The history of the Banco di Napoli

The history of the Banco di Napoli

The Banco di Napoli traces its ancient roots back to the 15th century, with the earliest public banks associated with religious institutions in Naples. Although its birth is commonly attributed to the Monte della Pietà in 1539, recent documents suggest its origin may date back even further to the deposit box of the Casa Santa dell’Annunziata in 1463.

Initially part of charitable works, these institutions, such as the Casa Santa dell’Annunziata, evolved into true public banks in the 16th century. Over the centuries, the Banco di Napoli played a crucial role in the economic life of Southern Italy and beyond. Significant events, like the Masaniello uprising in 1647 and the ascent of Carlo di Borbone in 1734, contributed to renewed economic development with projects such as the Reggia di Caserta and the Teatro San Carlo. However, the French Revolution and subsequent wars led to an economic crisis, depleting the reserves of public banks. In 1806, with the rise of Giuseppe Bonaparte in Naples, the Banco delle Due Sicilie was founded by Gioacchino Murat.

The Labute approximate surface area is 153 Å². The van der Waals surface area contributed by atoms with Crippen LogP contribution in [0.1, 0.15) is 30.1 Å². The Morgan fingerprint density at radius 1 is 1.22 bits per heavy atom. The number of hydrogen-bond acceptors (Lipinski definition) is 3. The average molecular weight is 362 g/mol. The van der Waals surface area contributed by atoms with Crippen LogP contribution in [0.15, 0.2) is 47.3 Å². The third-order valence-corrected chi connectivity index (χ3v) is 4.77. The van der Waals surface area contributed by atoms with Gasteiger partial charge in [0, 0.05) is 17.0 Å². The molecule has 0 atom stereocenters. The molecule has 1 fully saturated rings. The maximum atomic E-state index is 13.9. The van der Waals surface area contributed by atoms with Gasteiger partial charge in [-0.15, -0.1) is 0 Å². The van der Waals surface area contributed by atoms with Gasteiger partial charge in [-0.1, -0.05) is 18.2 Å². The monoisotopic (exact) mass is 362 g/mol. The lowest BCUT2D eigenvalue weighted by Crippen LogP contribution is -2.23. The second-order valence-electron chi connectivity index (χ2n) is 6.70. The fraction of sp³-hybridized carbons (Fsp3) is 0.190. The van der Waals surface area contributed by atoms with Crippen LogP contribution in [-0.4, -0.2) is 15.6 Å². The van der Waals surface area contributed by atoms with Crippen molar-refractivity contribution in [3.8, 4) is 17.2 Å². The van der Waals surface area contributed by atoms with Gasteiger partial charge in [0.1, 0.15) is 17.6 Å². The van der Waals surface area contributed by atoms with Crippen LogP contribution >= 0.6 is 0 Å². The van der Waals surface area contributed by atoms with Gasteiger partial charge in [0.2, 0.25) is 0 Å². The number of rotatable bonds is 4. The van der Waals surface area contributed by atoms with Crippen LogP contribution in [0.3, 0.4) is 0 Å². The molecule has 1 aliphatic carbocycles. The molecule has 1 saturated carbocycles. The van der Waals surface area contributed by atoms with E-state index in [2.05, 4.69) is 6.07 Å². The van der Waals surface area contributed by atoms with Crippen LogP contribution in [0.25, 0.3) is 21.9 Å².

Following Italian unification in 1861, the Banco delle Due Sicilie became the Banco di Napoli, contributing to the country’s economic development through issuing banknotes and expanding branches nationwide. Despite challenges like the late 19th-century economic crisis and restrictions imposed by the League of Nations after World War I, the Banco di Napoli maintained its relevance, even opening branches abroad. However, throughout the 20th century, the bank faced various crises, culminating in its incorporation into the Sanpaolo IMI group in 2002, following the split between Banco di Napoli S.p.A. and the Foundation.

The history of the Banco di Napoli reflects not only the economic developments of Southern Italy but also the political and social transformations of the country over the centuries, leaving a lasting imprint on Italian banking history.

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